We’re hosting a game jam!
Well, not quite–it’s a pseudo game jam. It’s not located anywhere and you don’t have to program anything. We’re looking for written descriptions of the processes and procedures that make up a game. We call them procedural poems (see the example below). Here’s what you need to know:
The prize (valued at up to $170). It includes:
• Essential Books in Game Studies
- Persuasive Games by Ian Bogost.
- Rise of the Videogame Zinesters by Anna Anthropy.
- First Person: New Media as Story, Performance, and Game.
- Winner’s choice of one Boss Fight Books.
• An exclusive First Person Scholar t-shirt.
*Additionally, if we receive over 20 eligible submissions the winner will also get a $100 Steam gift card.
The time limit.
The jam is open for one month (July 1st to July 31st).
Rethinking Conventions. Some potential interpretations include:
- Rethinking traditional genres (i.e. platformers, first-person shooters, etc.) in terms of non-violent gameplay.
- Subverting gender norms in AAA games.
- Inserting social interactions into a conventionally non-social genre.
- Reimagining traditionally single-player experiences in terms of co-op.
- Thinking beyond binaries (good vs evil, hero vs villain, winning vs. losing, etc.) in respect to narrative and gameplay.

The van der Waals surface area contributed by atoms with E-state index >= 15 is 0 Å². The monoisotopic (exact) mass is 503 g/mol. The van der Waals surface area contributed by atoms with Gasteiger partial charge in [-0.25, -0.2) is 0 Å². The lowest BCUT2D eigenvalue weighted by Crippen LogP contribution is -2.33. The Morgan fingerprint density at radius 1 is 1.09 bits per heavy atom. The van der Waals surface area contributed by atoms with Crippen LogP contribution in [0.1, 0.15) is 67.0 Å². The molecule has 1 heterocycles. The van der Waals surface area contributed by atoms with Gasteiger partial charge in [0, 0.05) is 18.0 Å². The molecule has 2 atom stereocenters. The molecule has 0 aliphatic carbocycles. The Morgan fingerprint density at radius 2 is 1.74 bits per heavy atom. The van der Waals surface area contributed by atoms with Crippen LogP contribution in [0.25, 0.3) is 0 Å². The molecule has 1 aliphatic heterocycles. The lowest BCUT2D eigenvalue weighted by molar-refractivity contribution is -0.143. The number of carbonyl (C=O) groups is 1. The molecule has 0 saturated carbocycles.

For instance, in terms of non-violent gameplay, you could pitch a first-person game where the player’s role is to help rebuild a war-ravaged city between rounds of combat. For turning a single-player experience into co-op, you could rethink the RPG dialogue system as a con-artist simulator, where the objective is for two players to lead an NPC to a desired conclusion through a carefully orchestrated conversation. In any case, the main idea here is to take something familiar and turn it on its head.
We’re hoping to see all sorts of wonderful, creative, and subversive ‘games’ that challenge accepted definitions and practices. Read on for more details, an example procedural poem, and the submit form.
1. What’s the Point?
A pseudo game jam allows virtually anyone to easily prototype an idea about a game. This is because the focus has been shifted away from technical constraints onto the expression of an idea or argument through the description of processes. This kind of thinking is a form of ludo-poiesis—the art of making through gameplay. Ludo is from Latin meaning ‘to play,’ whereas ‘poiesis’ means ‘an act or process of creation’–it’s the root of the modern word ‘poetry.’ Ludo-poiesis, then, is a means of creating or bringing-forth an idea, argument, thought, or feeling through gameplay processes. And this is actually a very useful skill in thinking about complex systems and rule-based scenarios. By having a game jam centered on ludo-poiesis we’re challenge you–our readers–to tap into this skill in order to create a ‘game’ that people can ‘play’ in their minds as they read your procedural poem. Perhaps such ‘games’ will help us think through larger, more systemic problems, or maybe they provide inspiration for a new kind of mechanic. Rest assured, the theme will ask participants to challenge the status quo surrounding contemporary games and we’re excited to see what you can come up with.